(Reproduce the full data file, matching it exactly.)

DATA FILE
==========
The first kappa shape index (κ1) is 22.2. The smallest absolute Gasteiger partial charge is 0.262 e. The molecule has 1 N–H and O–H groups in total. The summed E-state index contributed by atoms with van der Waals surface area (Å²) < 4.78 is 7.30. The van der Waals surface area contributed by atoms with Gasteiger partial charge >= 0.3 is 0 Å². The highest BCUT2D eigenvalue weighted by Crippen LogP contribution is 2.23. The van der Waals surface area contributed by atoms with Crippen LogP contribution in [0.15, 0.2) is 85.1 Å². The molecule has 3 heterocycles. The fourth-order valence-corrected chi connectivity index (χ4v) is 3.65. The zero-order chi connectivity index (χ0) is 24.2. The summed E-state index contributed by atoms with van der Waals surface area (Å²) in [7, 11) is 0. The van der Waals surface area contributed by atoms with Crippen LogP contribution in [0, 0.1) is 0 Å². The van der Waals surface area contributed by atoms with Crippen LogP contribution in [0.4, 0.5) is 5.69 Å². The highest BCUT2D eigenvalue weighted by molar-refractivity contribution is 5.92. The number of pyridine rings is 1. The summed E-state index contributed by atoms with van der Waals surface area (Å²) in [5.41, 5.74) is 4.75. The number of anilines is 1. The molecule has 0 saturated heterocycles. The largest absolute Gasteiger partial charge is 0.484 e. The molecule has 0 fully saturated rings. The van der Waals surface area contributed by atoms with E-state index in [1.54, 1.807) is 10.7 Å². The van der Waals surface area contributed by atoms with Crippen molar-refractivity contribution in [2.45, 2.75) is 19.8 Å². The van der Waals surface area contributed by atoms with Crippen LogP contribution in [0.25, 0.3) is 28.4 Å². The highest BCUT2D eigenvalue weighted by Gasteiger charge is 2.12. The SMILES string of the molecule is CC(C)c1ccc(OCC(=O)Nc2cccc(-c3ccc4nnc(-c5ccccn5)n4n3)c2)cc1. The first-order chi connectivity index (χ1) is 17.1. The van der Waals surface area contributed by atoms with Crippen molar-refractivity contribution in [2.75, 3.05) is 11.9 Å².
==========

The first kappa shape index (κ1) is 22.2. The smallest absolute Gasteiger partial charge is 0.262 e. The molecule has 1 N–H and O–H groups in total. The summed E-state index contributed by atoms with van der Waals surface area (Å²) < 4.78 is 7.30. The van der Waals surface area contributed by atoms with Gasteiger partial charge >= 0.3 is 0 Å². The highest BCUT2D eigenvalue weighted by Crippen LogP contribution is 2.23. The van der Waals surface area contributed by atoms with Crippen LogP contribution in [0.15, 0.2) is 85.1 Å². The molecule has 3 heterocycles. The fourth-order valence-corrected chi connectivity index (χ4v) is 3.65. The zero-order chi connectivity index (χ0) is 24.2. The summed E-state index contributed by atoms with van der Waals surface area (Å²) in [7, 11) is 0. The van der Waals surface area contributed by atoms with Crippen LogP contribution in [0, 0.1) is 0 Å². The van der Waals surface area contributed by atoms with Crippen LogP contribution in [0.4, 0.5) is 5.69 Å². The highest BCUT2D eigenvalue weighted by molar-refractivity contribution is 5.92. The number of pyridine rings is 1. The summed E-state index contributed by atoms with van der Waals surface area (Å²) in [5.41, 5.74) is 4.75. The number of anilines is 1. The molecule has 0 saturated heterocycles. The largest absolute Gasteiger partial charge is 0.484 e. The molecule has 0 fully saturated rings. The van der Waals surface area contributed by atoms with E-state index in [1.54, 1.807) is 10.7 Å². The van der Waals surface area contributed by atoms with Crippen molar-refractivity contribution in [2.45, 2.75) is 19.8 Å². The van der Waals surface area contributed by atoms with Crippen LogP contribution in [0.25, 0.3) is 28.4 Å². The highest BCUT2D eigenvalue weighted by Gasteiger charge is 2.12. The SMILES string of the molecule is CC(C)c1ccc(OCC(=O)Nc2cccc(-c3ccc4nnc(-c5ccccn5)n4n3)c2)cc1. The first-order chi connectivity index (χ1) is 17.1. The van der Waals surface area contributed by atoms with Crippen molar-refractivity contribution in [2.75, 3.05) is 11.9 Å².